Faulty Assumptions

My husband, dad and I worked at the same company pre-stroke. Although I haven’t seen or spoken to most of my co-workers/management since before my stroke, commentary is given to my husband occasionally. My former management never contacted me one time after my stroke.

After seeking some advice in a support group, one lady said something that makes sense:

I noticed that dealing with former coworkers and acquaintances after my stroke was a lot like dealing with them after a major death in the family. They want to say SOMETHING, but it usually comes out wrong and awkward. Only worse because everyone has dealt with death. So they say stuff that gets really aggravating. I found i had to detach until i got that people are sometimes mean well but are unable to understand this. I had one tell me ” i hope you feel better” and another tell me how nice it must be to not have to work. They just don’t get it. They can’t. Try to forgive them for that.

Before I was terminated, people  told my husband that I would be taking a “vacation”.  In my experience, being on disability is way more WORK than working a full-time job. Every night, I do my self-therapy with the goal of getting my life back. My husband helps me with my exercises too. I only WISH that my only responsibility was working full-time and/or raising a family. These people have it easy…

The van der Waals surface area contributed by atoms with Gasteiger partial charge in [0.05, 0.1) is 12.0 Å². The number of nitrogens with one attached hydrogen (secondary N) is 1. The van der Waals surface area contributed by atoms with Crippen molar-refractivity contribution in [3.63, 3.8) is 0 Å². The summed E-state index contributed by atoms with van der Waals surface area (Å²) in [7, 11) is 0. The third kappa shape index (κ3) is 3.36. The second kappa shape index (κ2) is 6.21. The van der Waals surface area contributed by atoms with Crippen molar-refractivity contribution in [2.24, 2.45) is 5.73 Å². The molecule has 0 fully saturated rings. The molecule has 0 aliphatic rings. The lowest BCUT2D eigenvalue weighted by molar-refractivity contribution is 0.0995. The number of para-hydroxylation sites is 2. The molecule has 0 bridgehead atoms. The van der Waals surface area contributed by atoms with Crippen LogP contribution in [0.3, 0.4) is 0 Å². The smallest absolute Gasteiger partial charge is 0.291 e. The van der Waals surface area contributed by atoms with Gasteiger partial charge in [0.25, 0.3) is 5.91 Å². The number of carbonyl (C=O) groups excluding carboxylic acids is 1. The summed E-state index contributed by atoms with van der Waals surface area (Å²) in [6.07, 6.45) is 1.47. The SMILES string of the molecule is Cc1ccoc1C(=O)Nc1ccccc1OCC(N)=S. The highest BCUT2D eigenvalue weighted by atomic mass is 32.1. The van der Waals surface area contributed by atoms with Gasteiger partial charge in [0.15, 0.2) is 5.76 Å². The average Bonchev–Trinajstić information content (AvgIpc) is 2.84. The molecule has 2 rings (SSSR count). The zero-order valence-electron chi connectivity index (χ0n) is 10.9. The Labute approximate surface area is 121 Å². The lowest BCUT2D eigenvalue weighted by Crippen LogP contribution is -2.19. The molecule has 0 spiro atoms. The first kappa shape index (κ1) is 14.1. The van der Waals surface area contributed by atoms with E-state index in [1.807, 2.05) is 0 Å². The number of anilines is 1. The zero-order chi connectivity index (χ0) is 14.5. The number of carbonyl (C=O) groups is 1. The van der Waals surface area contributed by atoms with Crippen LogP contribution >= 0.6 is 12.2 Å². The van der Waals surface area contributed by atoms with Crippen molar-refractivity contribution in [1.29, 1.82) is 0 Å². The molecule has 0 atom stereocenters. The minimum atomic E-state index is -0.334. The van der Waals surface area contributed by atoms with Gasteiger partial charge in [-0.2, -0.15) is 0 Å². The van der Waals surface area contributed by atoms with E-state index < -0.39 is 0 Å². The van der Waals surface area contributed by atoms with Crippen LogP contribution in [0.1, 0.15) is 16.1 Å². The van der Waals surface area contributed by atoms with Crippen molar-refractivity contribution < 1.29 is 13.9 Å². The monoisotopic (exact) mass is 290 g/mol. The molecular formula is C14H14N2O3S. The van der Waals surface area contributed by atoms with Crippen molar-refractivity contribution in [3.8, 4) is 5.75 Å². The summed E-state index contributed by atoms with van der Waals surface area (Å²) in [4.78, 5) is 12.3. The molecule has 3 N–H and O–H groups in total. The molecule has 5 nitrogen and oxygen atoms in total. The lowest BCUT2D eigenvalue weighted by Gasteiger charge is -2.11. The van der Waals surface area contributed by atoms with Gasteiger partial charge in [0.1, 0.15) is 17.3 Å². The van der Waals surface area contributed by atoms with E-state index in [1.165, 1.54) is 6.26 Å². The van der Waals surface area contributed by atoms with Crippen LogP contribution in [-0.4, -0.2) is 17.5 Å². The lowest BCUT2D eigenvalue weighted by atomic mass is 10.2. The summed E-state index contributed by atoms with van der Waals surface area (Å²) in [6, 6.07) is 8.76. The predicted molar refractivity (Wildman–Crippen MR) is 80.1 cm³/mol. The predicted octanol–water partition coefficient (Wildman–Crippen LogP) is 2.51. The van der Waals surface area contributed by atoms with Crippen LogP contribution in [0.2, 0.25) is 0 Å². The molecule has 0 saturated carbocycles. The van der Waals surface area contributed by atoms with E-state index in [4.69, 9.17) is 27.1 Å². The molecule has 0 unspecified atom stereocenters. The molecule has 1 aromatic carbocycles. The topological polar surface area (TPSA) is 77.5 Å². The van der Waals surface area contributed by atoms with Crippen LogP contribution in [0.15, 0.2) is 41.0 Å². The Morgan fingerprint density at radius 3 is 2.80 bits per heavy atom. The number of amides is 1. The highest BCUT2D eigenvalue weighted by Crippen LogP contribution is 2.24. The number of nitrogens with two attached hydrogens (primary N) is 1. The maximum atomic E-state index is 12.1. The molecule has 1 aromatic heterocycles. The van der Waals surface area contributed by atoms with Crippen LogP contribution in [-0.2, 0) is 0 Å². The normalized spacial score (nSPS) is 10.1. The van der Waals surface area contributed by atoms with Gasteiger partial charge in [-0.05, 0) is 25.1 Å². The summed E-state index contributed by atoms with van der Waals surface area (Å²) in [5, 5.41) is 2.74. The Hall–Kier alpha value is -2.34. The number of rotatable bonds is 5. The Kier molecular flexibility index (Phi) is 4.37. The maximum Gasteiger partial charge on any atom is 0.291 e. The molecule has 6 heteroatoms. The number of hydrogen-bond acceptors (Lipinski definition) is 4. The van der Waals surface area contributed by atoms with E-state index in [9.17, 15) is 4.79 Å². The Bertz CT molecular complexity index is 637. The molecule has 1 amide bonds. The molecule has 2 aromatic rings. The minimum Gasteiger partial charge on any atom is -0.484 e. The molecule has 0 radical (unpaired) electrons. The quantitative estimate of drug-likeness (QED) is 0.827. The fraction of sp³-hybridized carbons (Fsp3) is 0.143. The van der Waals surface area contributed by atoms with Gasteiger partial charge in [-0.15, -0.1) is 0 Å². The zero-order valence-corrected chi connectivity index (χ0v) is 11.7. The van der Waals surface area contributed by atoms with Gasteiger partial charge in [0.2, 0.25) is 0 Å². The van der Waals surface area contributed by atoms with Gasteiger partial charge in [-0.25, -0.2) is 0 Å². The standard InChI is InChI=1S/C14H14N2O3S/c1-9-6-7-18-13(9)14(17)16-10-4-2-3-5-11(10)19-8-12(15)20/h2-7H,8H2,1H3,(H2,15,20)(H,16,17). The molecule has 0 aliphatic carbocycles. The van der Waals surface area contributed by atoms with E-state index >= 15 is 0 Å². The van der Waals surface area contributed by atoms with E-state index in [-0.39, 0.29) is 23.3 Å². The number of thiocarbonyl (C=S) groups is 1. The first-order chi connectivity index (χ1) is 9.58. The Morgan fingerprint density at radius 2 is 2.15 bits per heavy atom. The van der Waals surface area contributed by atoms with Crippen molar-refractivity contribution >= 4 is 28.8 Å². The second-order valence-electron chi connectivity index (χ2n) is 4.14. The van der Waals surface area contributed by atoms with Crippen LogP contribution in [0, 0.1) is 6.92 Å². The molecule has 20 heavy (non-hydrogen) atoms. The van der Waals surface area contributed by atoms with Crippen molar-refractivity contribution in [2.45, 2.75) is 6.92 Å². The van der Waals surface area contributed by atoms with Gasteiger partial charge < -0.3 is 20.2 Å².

Based on feedback I receive from my husband, people make comments about my condition even though they haven’t seen me in years. These people have “no idea” about my life or my condition. They CAN’T. It’s against HIPAA.

It has been my choice to focus on my recovery and meet new people. People that know NOTHING about me.

 

 

 

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3 thoughts on “Faulty Assumptions

  1. I miss you!! I’ve clicked on the link I have for you on my blog but it no longer shows up! I found you by accident in my reader. I’ll have to check my link again and change it. First I have to catch up with what’s been going on with you. Xoxoxo Eva

    • Miss you, Eva! I’m a busy girl! I still attend speech therapy. I keep kicking this stroke’s ass. I attend counseling to build up my confidence. Outside therapy, I help at a horse rescue one day a week. In addition, I’m about to start attending a place called BIND which is a brain injury clubhouse which helps survivors build vocational skills, increase self-esteem, and develop confidence in their ability to contribute productively. About 10 months ago, my grandma had a massive stroke so I go see her every other week. My grandma helped take me to appointments when I had my stroke and even bought my car to help us financially.

      • I’m so sorry to hear about your grandma, but am ecstatic that you’ve been so busy and pro-active. I have to start physical therapy again, and I’ll update soon with some other stuff that’s going on. Love you to pieces!!

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